I have a feeling that the Belgian Surrealist would have enjoyed the whole Cecilia Gimenez passion play. According to my go-to source (okay, it’s Wikipedia), René Magritte‘s work “challenges observers’ preconditioned perceptions of reality.” And, after all, isn’t Cecilia Gimenez doing the same thing?

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It’s been a while since we checked in with Cecilia Gimenez, the 81-year-old amateur art restorer from Borja, Spain — now famous for her botched restoration of her church’s fresco “Ecce Homo.” Cecilia is back in the news. Until now, she has been waiting for the church to slap her with a bill for a professional restoration of the fresco — but the tables have turned.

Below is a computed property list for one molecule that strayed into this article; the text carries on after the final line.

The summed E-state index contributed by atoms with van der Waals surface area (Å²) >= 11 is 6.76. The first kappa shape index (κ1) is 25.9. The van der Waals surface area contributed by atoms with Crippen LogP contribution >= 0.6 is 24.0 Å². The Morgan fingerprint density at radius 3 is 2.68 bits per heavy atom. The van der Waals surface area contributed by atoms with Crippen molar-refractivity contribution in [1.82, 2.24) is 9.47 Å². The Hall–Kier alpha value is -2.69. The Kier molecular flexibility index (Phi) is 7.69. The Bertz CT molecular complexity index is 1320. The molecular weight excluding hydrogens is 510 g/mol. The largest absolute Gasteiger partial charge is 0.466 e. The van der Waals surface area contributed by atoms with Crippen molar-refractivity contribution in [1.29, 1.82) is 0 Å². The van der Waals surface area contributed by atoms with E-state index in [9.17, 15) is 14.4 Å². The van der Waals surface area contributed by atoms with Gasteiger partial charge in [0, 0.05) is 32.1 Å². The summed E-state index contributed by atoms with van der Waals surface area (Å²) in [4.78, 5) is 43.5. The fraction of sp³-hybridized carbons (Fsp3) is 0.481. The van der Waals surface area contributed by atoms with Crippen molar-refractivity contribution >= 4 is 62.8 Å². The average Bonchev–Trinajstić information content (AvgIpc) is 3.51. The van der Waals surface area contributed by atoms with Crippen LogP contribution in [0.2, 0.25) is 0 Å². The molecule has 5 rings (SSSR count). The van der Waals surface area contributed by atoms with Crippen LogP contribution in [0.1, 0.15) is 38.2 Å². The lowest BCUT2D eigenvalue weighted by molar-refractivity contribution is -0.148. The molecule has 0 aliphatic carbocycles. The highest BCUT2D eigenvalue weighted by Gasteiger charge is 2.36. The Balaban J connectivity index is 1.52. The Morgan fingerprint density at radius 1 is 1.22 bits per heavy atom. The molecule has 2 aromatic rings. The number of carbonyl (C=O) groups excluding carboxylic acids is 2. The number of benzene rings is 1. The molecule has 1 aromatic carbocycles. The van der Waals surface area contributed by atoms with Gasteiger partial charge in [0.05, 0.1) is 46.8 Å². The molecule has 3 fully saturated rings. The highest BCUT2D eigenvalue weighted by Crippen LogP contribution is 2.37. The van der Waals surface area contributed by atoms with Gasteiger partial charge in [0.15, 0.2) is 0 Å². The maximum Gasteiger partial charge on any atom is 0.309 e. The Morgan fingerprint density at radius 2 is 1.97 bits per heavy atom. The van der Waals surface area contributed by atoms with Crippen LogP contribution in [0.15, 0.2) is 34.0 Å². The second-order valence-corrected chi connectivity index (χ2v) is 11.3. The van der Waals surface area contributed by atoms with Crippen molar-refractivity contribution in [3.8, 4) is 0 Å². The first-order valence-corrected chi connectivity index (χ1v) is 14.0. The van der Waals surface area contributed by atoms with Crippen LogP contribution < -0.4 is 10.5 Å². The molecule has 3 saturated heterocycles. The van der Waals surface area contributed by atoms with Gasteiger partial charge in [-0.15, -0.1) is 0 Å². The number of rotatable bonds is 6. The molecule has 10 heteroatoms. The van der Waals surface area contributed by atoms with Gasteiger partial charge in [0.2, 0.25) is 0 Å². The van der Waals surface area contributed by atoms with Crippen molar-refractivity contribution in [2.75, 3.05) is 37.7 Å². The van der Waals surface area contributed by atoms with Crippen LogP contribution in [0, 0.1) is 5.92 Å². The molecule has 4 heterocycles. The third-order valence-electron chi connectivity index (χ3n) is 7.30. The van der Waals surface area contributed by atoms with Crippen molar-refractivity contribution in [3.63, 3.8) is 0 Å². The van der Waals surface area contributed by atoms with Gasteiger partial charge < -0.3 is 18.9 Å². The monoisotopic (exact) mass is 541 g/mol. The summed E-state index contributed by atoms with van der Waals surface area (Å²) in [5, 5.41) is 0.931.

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Her painting is now drawing tourists — and the church is charging for a glimpse of the fresco. Spanish newspaper El Correo reports that Cecilia has sought legal representation to copyright her work and obtain royalties for it.

Judging by the way Cecilia is clutching her wallet in the photo at the top of this post, I’d say she has a good chance of winning. 

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The Guardian has reported that online sensation Cecilia Gimenez — who rose to prominence through her botched art restoration of a 19th Century fresco — is suffering from stress and anxiety.

According to the British publication, “Cecilia Giménez, the well-intentioned amateur restorer from the Spanish city of Borja, is reportedly in bed after an anxiety attack, with neighbours and relatives suggesting she feels overwhelmed because of the media frenzy over the unintentional damage she caused to the mural.”